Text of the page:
NASA Is Struggling to Open Its Asteroid Sample Container

NASA Is Struggling to Open Its Asteroid Sample Container

About a month ago, pristine samples from an asteroid landed on Earth while enclosed within a tight capsule. The sample canister was designed to keep the main chunk of the asteroid safe during its journey through space, but now teams at NASA’s Johnson Space Center (JSC) are struggling to open it to get at the space rocks.

For the past week, the curation team for the OSIRIS-REx mission has been having a hard time opening the TAGSAM head, a round sampler head at the end of an articulated arm on the spacecraft that was used to grab the sample from the asteroid. The TAGSAM head (Touch-and-Go Sample Acquisition Mechanism) is where the bulk of the asteroid sample is, and it is therefore being carefully handled by members of the team through a specialized glovebox under the flow of nitrogen to prevent contamination.

“After multiple attempts at removal, the team discovered two of the 35 fasteners on the TAGSAM head could not be removed with the current tools approved for use in the OSIRIS-REx glovebox,” NASA wrote in a blog post on Friday. “The team has been working to develop and implement new approaches to extract the material inside the head, while continuing to keep the sample safe and pristine.”

When the aluminum lid to the sample canister was first removed, the mission team found black dust and debris on the avionics deck of the canister. On October 11, NASA revealed the first look at the samples collected from the outside of the TAGSAM head while adding that it still hasn’t opened the sample canister yet. “The only problem is a great problem and that’s we’ve found a lot more sample than we’re anticipating before even getting into the TAGSAM,” Francis McCubbin, curator at NASA’s JSC, said during a live event.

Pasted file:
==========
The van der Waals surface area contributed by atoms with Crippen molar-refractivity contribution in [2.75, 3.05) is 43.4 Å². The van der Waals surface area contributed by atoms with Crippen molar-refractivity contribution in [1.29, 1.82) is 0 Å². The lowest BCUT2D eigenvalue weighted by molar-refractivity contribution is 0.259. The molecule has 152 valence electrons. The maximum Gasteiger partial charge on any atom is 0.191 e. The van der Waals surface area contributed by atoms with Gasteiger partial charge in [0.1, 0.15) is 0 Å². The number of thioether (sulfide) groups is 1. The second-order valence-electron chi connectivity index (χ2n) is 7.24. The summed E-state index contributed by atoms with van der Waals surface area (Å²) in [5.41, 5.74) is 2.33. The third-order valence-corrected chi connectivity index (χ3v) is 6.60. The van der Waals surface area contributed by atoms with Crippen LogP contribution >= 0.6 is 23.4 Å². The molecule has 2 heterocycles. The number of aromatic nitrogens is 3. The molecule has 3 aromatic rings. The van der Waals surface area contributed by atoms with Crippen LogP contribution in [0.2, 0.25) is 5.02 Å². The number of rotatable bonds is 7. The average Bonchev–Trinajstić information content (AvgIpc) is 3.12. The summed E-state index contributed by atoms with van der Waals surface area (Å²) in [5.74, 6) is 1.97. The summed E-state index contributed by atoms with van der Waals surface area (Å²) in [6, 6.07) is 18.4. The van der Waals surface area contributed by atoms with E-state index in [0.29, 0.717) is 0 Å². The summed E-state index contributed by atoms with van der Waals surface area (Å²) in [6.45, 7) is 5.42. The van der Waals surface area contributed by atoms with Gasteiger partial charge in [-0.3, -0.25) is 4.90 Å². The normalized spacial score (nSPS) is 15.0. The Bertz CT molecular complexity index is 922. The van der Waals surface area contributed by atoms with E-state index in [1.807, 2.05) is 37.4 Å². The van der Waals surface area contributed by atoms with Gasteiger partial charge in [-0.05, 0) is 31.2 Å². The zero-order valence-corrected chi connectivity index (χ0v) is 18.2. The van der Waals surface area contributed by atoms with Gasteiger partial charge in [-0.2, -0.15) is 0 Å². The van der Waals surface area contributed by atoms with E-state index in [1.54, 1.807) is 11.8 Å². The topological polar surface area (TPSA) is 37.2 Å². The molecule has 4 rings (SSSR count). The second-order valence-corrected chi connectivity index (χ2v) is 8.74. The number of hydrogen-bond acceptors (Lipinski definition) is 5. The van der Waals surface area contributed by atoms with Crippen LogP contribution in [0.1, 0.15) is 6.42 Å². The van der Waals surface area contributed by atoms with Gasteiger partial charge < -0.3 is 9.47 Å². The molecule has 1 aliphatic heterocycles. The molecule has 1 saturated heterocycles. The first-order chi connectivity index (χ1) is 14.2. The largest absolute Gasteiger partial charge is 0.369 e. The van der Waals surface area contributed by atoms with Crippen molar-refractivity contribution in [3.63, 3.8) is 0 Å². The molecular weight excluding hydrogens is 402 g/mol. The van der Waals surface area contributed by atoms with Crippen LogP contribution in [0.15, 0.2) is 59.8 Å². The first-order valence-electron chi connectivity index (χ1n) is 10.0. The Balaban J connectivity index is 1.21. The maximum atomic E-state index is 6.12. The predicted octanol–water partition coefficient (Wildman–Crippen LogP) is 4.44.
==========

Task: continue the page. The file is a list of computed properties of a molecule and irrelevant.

As it turns out, there’s also a not-so-good problem. So far, the curation team has managed to remove some of the material from inside the canister with tweezers or a scoop while holding down the TAGSAM head’s mylar flap. Over the next few weeks, the team will try to come up with new ways to extract the rest of the sample.

“The tools for any proposed solution to extract the remaining material from the head must be able to fit inside the glovebox and not compromise the scientific integrity of the collection, and any procedures must be consistent with the clean room’s standards,” NASA wrote in its blog post.

The asteroid samples extracted so far, however, exceed the mission’s goal of collecting 60 grams of debris from the asteroid, according to NASA. To date, the space agency has recovered 2.48 ounces (70.3 grams) of rocks and dust. The team behind the mission has also gotten a head start in analyzing the samples and found an abundance of carbon and water molecules. Scientists were hoping to find evidence of organic matter embedded within the asteroid sample as it supports the theory that the building blocks of life hitch-hike their way through the universe aboard these ancient space rocks.

The OSIRIS-REx mission launched in September 2016 and reached asteroid Bennu in December 2018. After nearly two years of observations, the spacecraft landed on Bennu and snagged a sample from its surface in October 2020. OSIRIS-REx dropped off the asteroid samples in the Utah desert on September 24.

The mission may have recently hit a (hopefully temporary) snag, but early findings from the asteroid sample have proven to be quite promising so hopefully the remaining bits of the space rock make it out of that canister soon.

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